It is one of the world’s most fragile ecosystems, but Sarah Marshall discovers that the Galapagos Islands are as pristine as ever.
Opening her eyes for the very first time, a newborn sea lion gurgles through a mouthful of sand. Overhead, plundering frigate birds, hungry for a bite of the afterbirth, threaten to shatter the idyllic picture. And even higher in the sky, a bigger metal bird roars past, bringing a different species of new arrivals to the island of San Cristobal.
It’s the perfect fairy-tale portrayal of the Galapagos Islands – a utopia where animals and humans harmoniously co-exist. Cast away in the Pacific, straddling the Equator, the volcanic archipelago is famous for its endemic species, whose largely predator-free existence has left them fearless.
Isolation (it’s 600 miles from the mainland) has been vital to the success of these fragile ecosystems, but an increase in the number of tourists and the expansion of human settlements could potentially upset that delicate balance.
There are now 25,000 people living permanently in the Galapagos, and visitor figures amount to around 225,000 annually. It’s hard to believe this new world could bear any resemblance to the pristine environment Charles Darwin explored in the early 19th century. But as the groundbreaking naturalist identified, evolution is in the DNA of these islands.
In San Cristobal, the closest island to Ecuador, sea lions have learned to live comfortably with their two-legged neighbours. At the beachfront Golden Bay Hotel, two Balinese day beds have been commandeered by boisterous, blubbery pinnipeds, and every evening, a mischievous adolescent affectionately known as Samuelito splays his flippers on the best seat at the cocktail bar.
Eager to explore the islands in a sustainable way, I’m embarking on a cruise with the MV Origin, a sumptuous 20-passenger yacht custom-designed for greater fuel efficiency and fitted with an on-board treatment plant to avoid dumping grey water into the ocean.
The facilities are first class – vast en-suite bedrooms with king-size beds and a wall of windows framing the sea – and the service five star, with two top-grade naturalists attentively guiding the group, double the allocation given on most ships.
Exploring the Galapagos Islands is a meticulously planned operation; access is restricted to 70 landing sites and ships cannot revisit the same location within a 14-day cycle. As a result, crossovers with other groups are rare.
But life on-board never feels rushed or scheduled; lunches are long with ample time for dreamy siestas, often spent rocking gently in hammocks on the top deck as curious frigate birds soar above.
MV Origin operates two seven-day itineraries. I choose one incorporating Genovesa, where three types of booby bird can be found. Red-footed boobies wrap their russet red webbing around the brittle branches of parched bushes; their blue-footed counterparts cavort in buffoonish play below.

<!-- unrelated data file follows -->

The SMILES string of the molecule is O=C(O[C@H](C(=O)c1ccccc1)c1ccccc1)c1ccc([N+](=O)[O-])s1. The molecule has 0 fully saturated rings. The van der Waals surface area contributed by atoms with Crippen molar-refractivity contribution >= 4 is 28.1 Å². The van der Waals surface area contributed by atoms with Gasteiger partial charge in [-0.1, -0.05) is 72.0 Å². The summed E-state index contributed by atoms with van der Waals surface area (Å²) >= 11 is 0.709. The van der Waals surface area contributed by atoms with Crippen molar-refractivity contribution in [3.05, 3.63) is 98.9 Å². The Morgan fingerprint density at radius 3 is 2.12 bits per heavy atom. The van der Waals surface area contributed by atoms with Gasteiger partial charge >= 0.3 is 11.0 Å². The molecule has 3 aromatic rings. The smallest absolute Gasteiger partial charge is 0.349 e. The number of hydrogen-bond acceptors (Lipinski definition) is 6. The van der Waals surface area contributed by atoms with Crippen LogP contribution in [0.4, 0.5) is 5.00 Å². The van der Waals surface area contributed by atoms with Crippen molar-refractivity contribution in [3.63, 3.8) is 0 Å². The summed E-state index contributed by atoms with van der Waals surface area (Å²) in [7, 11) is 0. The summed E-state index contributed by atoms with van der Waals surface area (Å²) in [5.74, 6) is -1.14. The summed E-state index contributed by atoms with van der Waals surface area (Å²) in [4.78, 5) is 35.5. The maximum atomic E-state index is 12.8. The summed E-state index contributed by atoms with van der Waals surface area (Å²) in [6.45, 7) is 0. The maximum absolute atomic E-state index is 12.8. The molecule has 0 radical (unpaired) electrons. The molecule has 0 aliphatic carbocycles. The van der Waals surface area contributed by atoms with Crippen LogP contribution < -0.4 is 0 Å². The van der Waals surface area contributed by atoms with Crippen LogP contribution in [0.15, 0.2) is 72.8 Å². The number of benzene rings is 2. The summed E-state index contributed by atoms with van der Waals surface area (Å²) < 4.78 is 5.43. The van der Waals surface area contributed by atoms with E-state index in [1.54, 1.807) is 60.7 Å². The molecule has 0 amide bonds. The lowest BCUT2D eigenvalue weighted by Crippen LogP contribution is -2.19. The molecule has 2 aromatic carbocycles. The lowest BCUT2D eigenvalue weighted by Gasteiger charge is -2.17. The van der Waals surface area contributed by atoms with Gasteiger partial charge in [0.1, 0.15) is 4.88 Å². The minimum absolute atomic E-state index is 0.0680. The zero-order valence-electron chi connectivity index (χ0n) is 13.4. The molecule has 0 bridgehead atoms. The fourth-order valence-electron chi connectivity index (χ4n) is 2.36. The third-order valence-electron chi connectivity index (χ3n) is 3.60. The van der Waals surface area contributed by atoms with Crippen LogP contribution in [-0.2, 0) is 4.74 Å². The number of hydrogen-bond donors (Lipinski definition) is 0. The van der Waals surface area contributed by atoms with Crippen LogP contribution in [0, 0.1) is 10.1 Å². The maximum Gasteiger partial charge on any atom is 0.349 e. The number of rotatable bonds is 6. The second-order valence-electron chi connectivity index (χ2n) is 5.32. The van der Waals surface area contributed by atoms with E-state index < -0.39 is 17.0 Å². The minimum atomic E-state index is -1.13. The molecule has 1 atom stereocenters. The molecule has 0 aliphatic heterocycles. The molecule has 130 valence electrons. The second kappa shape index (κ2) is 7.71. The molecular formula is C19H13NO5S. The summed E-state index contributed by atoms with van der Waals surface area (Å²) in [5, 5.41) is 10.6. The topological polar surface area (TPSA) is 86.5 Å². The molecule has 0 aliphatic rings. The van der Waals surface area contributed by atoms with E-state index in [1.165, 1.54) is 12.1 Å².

But not all birds here are native. The greater flamingos on Santa Cruz island ended up here accidentally, marooned by the trade winds from Miami.
There are an estimated 650 flamingos in Galapagos, but the residents of Rabida Island have all disappeared, frightened away by sea lions. Doe-eyed pups stare at us inquisitively as we stroll along the beach, where washed-up starfish form sorrowful constellations in the iron red sand.
Fortunately, many still shine below the waves. Snorkelling in the warm water, I cross paths with a harmless basking shark and watch turtles nonchalantly glide by.
I spend an enjoyable few moments conducting a shoal of sardines with my swim strokes; they disperse and reform, falling into harmony. Foreign visitors seem to make very little difference to their world.
But nowhere is completely impervious to change. On Fernandina, the youngest island in the archipelago, formed 600,000 years ago, the El Nino weather phenomenon nearly wiped out a population of marine iguanas. A rise in water temperature caused a decline in their main food source, red algae, leading the scaly black creatures to starve.
When we visit, a stench of death still clings to the air and several shrivelled carcasses curl around solidified lava flows. But numbers are bouncing back. Piles of iguanas gather on the shore, seeking heat from the sun, and large males size each other up, rocking their mohawk heads like punk rockers, in a display of bravado.
Galapagos species have a history of recovery. Between the 16th and 19th centuries, it’s estimated 150,000 giant tortoises were taken from the islands by whalers, to be used them as food stores on ships. Able to live for six months without eating, the gentle giants were a convenient source of fresh meat on long voyages. But nothing can stop the irrepressible struggle for survival. Perhaps it’s something to do with the magic of the islands.
“Bewitched” was a common term used by confused pirates, who claimed these mysterious islands would often disappear in a thick mist. But I prefer the erroneous translation of the Spanish phrase “las islas encantadas”. “Enchanted” is a much better fit.
Sarah Marshall was a guest of The Ultimate Travel Company (theultimatetravelcompany.co.uk) which tailor-makes a luxury 12-day land and island hopping Galapagos adventure from £8,450 per person.
KLM (klm.com) offers three weekly flights to Guayaquil via Amsterdam Schiphol. Return economy fares from Heathrow start from £466 and are inclusive of taxes.